The French-Polish director’s dozen nominations had divided opinion in France, a country where the #MeToo movement that inspired women globally to out powerful men for sexual misconduct has struggled to gain traction.
Polanski, 86, whose film also picked up awards for best adaptation and best costume designer, stayed away from the event, saying he feared he would be lynched.Controversy had swirled around the inclusion in the awards programme of Polanski, who fled the United States for France in the late 1970s after admitting raping a 13-year-old girl, and faces more recent allegations of sexual assault.
Polanski denies the latest accusations against him.During the ceremony, the biggest night on the French cinema calendar, Polanski served as both lightning rod and punch line, with the ceremony’s host quipping about paedophilia.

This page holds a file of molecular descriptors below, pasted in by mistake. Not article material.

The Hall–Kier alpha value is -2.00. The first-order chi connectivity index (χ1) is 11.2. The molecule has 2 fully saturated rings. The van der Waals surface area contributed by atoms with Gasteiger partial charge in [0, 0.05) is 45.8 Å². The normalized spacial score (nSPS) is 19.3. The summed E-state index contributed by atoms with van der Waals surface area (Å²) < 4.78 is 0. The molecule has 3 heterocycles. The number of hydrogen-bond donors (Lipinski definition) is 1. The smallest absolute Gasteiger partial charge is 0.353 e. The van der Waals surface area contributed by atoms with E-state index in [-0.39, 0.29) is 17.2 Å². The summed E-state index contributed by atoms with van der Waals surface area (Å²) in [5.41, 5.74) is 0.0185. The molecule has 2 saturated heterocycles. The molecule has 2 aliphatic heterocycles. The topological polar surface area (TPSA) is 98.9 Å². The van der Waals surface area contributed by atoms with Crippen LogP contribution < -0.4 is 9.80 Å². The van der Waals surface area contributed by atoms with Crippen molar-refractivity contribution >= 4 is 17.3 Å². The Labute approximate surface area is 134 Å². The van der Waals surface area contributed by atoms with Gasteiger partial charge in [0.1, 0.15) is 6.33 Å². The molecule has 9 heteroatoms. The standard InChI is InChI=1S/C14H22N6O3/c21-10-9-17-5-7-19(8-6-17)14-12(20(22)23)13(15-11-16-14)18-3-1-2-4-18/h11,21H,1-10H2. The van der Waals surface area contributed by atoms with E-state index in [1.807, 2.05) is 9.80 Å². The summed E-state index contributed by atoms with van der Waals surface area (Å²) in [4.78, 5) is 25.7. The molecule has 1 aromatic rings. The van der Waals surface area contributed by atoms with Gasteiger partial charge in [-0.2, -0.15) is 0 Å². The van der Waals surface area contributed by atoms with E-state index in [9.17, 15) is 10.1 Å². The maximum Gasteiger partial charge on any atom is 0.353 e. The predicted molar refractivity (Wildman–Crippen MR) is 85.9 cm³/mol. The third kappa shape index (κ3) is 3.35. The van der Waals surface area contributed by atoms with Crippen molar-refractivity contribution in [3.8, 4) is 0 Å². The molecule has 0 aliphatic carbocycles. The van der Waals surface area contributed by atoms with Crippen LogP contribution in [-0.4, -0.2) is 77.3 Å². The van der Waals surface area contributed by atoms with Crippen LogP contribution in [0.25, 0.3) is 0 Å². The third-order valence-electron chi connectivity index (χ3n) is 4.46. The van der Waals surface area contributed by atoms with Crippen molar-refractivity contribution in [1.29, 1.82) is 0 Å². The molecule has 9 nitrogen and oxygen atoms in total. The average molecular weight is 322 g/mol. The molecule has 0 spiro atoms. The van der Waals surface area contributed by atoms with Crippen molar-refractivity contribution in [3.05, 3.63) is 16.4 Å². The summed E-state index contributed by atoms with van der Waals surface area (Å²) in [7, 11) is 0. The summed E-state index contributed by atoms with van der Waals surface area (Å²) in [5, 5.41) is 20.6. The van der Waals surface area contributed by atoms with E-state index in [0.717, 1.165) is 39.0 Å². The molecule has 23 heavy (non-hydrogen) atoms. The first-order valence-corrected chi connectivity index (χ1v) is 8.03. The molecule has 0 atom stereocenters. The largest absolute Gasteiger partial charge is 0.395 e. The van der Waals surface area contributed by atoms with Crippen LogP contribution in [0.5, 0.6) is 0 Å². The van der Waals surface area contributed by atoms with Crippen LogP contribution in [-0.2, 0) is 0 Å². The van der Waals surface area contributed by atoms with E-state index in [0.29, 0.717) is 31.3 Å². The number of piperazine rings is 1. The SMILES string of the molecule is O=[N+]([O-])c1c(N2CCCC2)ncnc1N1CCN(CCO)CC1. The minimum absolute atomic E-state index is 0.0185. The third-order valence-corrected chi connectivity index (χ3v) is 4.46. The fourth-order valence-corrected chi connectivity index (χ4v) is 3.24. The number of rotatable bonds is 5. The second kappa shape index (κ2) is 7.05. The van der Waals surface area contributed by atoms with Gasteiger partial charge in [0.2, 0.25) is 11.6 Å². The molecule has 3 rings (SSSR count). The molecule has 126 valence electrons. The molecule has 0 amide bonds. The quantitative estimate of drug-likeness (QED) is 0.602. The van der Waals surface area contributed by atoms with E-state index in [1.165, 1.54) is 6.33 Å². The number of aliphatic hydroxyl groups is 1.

“It is the last (event) of one era and the first of another,” actress Sandrine Kiberlain said.Among those who left the venue early was leading actress Adele Haenel, who last year revealed she had been sexually abused as a child by another director.
Haenel told the New York Times before the ceremony that France had “missed the boat” on #MeToo and criticised the Cesar Awards for recognising Polanski.“Distinguishing Polanski is spitting in the face of all victims. It means raping women isn’t that bad,” she said.
Protesters outside clashed with police shortly before the biggest names in French film arrived at the Pleynel concert hall, but none made it onto the red carpet.
Nearby, other protesters peacefully waved placards reading “Shame on an industry that protects rapists.”olanski’s cast and production team boycotted the Cesars on Friday after Culture Minister Franck Riester said the success of a director accused of sexual violence would send the wrong signal in the #MeToo era.
French photographer Valentine Monnier last year accused Polanski of raping her in 1975 when she was an 18-year-old model and actress. Polanski has denied the charge.